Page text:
Most of these, partly overlapping, ways were explored during our discussion.
One member also suggested that shrubberies provided a good escape from stuffy, poorly ventilated houses. She looked at Pride and prejudice, and the morning after Elizabeth rejects Darcy’s first proposal. Mentally distracted, Elizabeth decides to “indulge herself in air and exercise” by walking in Rosings Park, and inadvertently runs into the man she was trying to avoid, Darcy. Later, when she and the Gardiners come across him at Pemberley, they are in the garden, and as they walk, our member quoted “every step was bringing forward a nobler fall of ground, or a finer reach of the woods”. She noted that “nobler” and “finer” could very well also be describing the owner of those grounds and woods!
One member felt that the first reference to a shrubbery in Pride and prejudice is somewhat ambiguous, because it describes a meeting between Darcy and Miss Bingley, and Mrs Hurst and Elizabeth. On meeting them, Mrs Hurst immediately takes Darcy’s arm, leaving Elizabeth alone. When Darcy suggests they make their way to the avenue, Elizabeth rejects the idea and goes her own way.
Other members also discussed Pride and prejudice. It was suggested that the shrubbery is used for proper and improper purposes and behaviour. Wildernesses, said one, can be places of unbridled emotions. Lady Catherine insultingly refers to the “little wilderness” at Longbourn, and it is there that she unleashes her venom on, and insults, Elizabeth.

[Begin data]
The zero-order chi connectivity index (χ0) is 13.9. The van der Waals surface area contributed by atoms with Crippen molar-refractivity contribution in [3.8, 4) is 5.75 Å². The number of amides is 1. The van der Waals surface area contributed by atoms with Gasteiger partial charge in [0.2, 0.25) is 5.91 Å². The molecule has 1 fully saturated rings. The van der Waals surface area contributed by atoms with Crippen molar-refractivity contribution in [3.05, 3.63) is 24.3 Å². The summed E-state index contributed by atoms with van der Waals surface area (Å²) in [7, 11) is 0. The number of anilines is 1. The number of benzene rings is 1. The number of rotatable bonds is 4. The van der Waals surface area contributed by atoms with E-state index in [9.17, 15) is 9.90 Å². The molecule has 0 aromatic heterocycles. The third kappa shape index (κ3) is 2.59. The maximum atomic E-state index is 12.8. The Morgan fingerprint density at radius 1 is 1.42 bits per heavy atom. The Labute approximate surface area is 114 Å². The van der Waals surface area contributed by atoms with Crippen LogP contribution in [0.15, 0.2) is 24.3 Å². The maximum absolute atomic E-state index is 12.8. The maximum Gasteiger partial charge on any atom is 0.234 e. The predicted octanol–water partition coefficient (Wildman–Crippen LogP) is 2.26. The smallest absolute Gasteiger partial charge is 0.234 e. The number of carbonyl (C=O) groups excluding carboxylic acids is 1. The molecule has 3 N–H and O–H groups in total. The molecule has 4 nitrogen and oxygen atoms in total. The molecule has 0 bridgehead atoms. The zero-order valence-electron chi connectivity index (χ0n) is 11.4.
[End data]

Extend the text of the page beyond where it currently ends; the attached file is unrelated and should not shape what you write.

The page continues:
Austen often uses shrubberies as a setting, sometimes neutrally. However, Robert Clark puts forward a creative idea about the use of shrubbery and wilderness in Mansfield Park, arguing that Mary Crawford and Edmund’s discussion about distances in Sotherton’s wilderness is symbolic: “They play at testing the limits of the physical space as they test out each other’s moral limits …” And he goes on to say that “Mary’s disregard for regularity and her inability to understand the relationship of elapsed time to distance travelled will also her to condone Maria’s adultery”. We thought it was a long bow.
A few members talked about Mansfield Park, one saying that the Sotherton episode is claustrophobic, and layered. It could be read she said as a short story. It was suggested that Austen uses wilderness effectively in this novel. Indeed, for many of us, the Sotherton episode carries clues and keys to much of what happens later, including to Maria’s adultery and Julia’s elopement.
There are, however, other shrubbery scenes in the novel, including Sir Thomas sending Fanny into the shrubbery to calm down and reflect on her decision to refuse Henry Crawford.
In Sense and sensibility, Marianne, at Cleveland, walks past the safety-net of the shrubbery, into the wilderness, and becomes ill. She took
Two delightful twilight walks on the third and fourth evenings of her being there, not merely on the dry gravel of the shrubbery, but all over the grounds, and especially in the most distant parts of them, where there was something more of wildness than in the rest, where the trees were the oldest, and the grass was the longest and wettest, had — assisted by the still greater imprudence of sitting in her wet shoes and stockings — given Marianne a cold so violent …